Mobilizing public resources for a socially marginalized group

The ICAR Foundation in Romania pressured the government to help provide, first, the physical premises for tor­ture treatment centers and, second, the rights to free medicine and to insurance coverage for the specialized care and services required by torture survivors.

ICAR’s tactic is part of a strategy to convince the government to take responsibility for the nation’s past in order to build a better future. Many of the torturers from communist-era Romania escaped with impunity and some now occupy influential positions in society. Victims face a society in which substantial forces would prefer to forget the past — and its victims — rather than learn from that past in order to build a deeper civil commitment to democracy and human rights.

ICAR first sought to gain the trust of victims, working with the Romanian Association of Former Political Prison­ers, then identified the group’s unmet needs, including access to appropriate medical care and financial and legislative support. To meet these needs, ICAR targeted, among others, civil servants, medical professionals and officials at city, municipal and state agencies, such as the Ministry of Health, to provide professional services. ICAR also created alliances with other small civil society organizations, the media and the International Rehabili­tation Council for Torture Victims (IRCT) in Denmark.

It took ten years, but ICAR convinced Romania’s government to acknowledge its responsibility to those who had suffered at the hands of the former regime.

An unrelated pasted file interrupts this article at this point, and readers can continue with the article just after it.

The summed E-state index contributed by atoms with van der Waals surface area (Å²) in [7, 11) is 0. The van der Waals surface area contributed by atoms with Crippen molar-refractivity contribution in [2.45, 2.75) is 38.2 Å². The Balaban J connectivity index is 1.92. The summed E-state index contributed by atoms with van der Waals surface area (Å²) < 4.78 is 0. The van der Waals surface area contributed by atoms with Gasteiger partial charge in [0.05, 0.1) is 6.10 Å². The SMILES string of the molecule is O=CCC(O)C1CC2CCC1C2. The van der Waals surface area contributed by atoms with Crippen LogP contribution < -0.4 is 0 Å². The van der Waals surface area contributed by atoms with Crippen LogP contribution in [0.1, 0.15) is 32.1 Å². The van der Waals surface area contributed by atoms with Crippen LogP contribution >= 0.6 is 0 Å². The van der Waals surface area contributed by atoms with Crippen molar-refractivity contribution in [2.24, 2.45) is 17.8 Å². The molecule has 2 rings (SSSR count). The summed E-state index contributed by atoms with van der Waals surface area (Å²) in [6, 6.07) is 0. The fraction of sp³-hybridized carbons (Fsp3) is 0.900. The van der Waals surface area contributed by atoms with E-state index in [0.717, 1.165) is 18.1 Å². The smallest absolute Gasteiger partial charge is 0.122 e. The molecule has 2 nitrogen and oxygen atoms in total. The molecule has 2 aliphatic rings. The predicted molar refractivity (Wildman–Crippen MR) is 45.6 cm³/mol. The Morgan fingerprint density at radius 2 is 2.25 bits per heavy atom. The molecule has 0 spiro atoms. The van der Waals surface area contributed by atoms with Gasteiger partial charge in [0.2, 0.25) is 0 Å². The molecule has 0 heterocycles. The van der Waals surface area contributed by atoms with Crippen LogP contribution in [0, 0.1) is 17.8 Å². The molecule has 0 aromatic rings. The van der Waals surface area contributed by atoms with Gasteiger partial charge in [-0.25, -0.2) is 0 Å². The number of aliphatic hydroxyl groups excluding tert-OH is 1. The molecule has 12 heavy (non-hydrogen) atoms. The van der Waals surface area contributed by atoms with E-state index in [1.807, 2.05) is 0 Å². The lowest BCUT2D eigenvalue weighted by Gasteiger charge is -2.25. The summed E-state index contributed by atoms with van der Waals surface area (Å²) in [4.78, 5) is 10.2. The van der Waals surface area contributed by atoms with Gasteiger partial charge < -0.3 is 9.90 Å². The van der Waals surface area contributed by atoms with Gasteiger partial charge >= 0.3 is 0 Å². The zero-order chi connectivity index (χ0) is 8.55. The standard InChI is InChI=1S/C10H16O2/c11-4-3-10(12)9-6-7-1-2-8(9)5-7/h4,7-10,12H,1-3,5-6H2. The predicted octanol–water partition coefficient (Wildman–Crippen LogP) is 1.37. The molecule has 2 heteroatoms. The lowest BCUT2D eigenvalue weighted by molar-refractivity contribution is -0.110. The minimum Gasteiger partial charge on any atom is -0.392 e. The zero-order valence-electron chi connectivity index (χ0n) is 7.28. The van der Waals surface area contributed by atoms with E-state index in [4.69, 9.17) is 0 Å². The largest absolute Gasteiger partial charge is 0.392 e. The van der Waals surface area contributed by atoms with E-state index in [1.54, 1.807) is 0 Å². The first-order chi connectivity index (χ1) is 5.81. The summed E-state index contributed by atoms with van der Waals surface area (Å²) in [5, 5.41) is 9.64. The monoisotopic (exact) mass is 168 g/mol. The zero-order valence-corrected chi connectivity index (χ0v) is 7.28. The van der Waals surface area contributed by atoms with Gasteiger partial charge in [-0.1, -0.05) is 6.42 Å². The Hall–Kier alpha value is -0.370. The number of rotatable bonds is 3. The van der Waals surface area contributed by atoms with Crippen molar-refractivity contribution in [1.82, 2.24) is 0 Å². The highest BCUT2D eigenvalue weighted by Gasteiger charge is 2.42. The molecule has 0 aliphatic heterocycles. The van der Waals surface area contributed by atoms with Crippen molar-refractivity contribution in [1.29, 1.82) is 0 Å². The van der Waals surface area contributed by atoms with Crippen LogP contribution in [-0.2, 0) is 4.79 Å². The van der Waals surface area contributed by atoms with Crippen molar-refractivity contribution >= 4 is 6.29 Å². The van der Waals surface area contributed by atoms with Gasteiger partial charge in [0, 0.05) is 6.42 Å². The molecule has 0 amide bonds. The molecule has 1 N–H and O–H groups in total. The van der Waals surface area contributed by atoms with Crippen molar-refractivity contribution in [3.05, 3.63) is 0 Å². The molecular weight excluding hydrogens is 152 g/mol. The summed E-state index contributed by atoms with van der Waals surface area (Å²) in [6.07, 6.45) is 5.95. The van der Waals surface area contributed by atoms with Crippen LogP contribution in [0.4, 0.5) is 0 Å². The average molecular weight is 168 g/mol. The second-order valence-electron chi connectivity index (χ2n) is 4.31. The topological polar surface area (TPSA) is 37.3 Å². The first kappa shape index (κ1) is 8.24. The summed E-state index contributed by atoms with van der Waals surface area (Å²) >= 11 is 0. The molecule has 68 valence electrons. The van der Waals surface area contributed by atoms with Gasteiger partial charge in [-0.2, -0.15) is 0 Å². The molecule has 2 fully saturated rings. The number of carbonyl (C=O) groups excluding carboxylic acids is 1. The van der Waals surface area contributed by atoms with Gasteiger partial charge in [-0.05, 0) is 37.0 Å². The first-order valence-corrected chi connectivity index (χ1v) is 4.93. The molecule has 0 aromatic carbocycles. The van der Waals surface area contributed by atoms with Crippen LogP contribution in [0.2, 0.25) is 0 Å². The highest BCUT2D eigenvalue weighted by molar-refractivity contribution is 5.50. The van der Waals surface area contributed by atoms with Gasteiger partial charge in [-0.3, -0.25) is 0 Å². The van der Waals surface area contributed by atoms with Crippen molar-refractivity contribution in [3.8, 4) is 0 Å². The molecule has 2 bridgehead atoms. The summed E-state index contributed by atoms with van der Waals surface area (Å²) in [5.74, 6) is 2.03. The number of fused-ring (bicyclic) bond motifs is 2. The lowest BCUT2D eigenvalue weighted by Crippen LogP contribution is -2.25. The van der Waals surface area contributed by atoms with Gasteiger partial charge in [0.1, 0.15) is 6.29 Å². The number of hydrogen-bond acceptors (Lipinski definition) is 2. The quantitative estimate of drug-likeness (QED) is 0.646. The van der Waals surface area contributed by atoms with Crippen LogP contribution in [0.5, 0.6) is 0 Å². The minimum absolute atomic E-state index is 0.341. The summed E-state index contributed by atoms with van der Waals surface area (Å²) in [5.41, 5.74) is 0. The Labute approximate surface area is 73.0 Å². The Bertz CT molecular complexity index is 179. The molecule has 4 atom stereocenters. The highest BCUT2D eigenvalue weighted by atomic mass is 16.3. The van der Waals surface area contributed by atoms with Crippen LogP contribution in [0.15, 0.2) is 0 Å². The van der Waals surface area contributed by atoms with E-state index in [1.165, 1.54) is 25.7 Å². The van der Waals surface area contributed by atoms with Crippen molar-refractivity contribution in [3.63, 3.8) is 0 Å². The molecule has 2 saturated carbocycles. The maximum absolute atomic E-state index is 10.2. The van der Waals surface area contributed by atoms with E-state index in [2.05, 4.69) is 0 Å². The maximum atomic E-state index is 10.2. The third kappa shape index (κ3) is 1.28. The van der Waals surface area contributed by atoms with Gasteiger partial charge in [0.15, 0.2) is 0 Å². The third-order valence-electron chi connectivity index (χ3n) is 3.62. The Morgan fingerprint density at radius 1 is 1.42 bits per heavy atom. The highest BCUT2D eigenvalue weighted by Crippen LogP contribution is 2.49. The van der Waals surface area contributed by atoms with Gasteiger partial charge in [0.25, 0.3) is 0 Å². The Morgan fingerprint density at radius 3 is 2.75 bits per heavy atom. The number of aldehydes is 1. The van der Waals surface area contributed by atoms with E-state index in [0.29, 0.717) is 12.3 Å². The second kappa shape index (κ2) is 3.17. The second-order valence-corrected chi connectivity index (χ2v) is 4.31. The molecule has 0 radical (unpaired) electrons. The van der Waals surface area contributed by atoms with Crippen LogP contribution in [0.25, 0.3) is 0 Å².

For more information on this tactic, read our in-depth case study.

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What we can learn from this tactic: 

Identifying and, when possible, punishing abusers is only part of the equation. In seeking to redress human rights abuses, some groups seek compensation for victims, often in the form of treatment, financial compensa­tion or the return of confiscated property.

To be successful, groups must often force the current government to acknowledge its part in the abuse, and to take responsibility for compensating victims or helping them obtain treatment.

ICAR’s success was hard-won, and depended in large part on the political transition Romania was undergoing at that time. ICAR recognized, and used its connections to take advantage of, this political opening. New laws and the newly open society also allowed victims to organize without fear of reprisals. ICAR’s tactic served the dual purpose of compensating victims and ending government impunity.